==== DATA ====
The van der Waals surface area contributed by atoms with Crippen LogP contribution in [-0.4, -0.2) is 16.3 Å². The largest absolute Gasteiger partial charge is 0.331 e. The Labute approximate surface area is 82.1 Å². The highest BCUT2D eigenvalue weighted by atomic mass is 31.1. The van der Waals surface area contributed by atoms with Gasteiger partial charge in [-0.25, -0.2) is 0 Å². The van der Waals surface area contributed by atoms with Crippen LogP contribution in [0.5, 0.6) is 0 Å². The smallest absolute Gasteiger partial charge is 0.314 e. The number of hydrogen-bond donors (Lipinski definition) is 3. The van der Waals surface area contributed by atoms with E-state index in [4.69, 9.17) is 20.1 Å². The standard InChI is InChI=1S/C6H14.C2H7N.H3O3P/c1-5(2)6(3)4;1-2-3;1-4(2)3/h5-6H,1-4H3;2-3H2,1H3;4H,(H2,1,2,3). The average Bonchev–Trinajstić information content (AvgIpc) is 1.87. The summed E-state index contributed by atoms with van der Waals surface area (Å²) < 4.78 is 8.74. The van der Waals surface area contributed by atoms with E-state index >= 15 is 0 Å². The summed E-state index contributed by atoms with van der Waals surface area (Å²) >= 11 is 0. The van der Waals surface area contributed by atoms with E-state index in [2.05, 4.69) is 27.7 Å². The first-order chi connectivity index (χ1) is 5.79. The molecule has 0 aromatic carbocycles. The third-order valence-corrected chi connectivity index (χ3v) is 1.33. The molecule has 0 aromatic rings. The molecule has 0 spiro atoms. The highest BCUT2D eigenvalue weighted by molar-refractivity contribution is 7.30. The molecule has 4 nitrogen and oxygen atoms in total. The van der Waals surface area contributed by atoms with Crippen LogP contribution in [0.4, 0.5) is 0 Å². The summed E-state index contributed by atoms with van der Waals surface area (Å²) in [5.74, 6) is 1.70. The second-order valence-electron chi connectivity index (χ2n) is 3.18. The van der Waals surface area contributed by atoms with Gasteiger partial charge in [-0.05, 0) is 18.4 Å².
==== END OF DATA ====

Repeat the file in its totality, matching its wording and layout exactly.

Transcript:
The van der Waals surface area contributed by atoms with Crippen LogP contribution in [-0.4, -0.2) is 16.3 Å². The largest absolute Gasteiger partial charge is 0.331 e. The Labute approximate surface area is 82.1 Å². The highest BCUT2D eigenvalue weighted by atomic mass is 31.1. The van der Waals surface area contributed by atoms with Gasteiger partial charge in [-0.25, -0.2) is 0 Å². The van der Waals surface area contributed by atoms with Crippen LogP contribution in [0.5, 0.6) is 0 Å². The smallest absolute Gasteiger partial charge is 0.314 e. The number of hydrogen-bond donors (Lipinski definition) is 3. The van der Waals surface area contributed by atoms with E-state index in [4.69, 9.17) is 20.1 Å². The standard InChI is InChI=1S/C6H14.C2H7N.H3O3P/c1-5(2)6(3)4;1-2-3;1-4(2)3/h5-6H,1-4H3;2-3H2,1H3;4H,(H2,1,2,3). The average Bonchev–Trinajstić information content (AvgIpc) is 1.87. The summed E-state index contributed by atoms with van der Waals surface area (Å²) < 4.78 is 8.74. The van der Waals surface area contributed by atoms with E-state index >= 15 is 0 Å². The summed E-state index contributed by atoms with van der Waals surface area (Å²) >= 11 is 0. The van der Waals surface area contributed by atoms with E-state index in [2.05, 4.69) is 27.7 Å². The first-order chi connectivity index (χ1) is 5.79. The molecule has 0 aromatic carbocycles. The third-order valence-corrected chi connectivity index (χ3v) is 1.33. The molecule has 0 aromatic rings. The molecule has 0 spiro atoms. The highest BCUT2D eigenvalue weighted by molar-refractivity contribution is 7.30. The molecule has 4 nitrogen and oxygen atoms in total. The van der Waals surface area contributed by atoms with Crippen LogP contribution in [0.4, 0.5) is 0 Å². The summed E-state index contributed by atoms with van der Waals surface area (Å²) in [5.74, 6) is 1.70. The second-order valence-electron chi connectivity index (χ2n) is 3.18. The van der Waals surface area contributed by atoms with Gasteiger partial charge in [-0.05, 0) is 18.4 Å².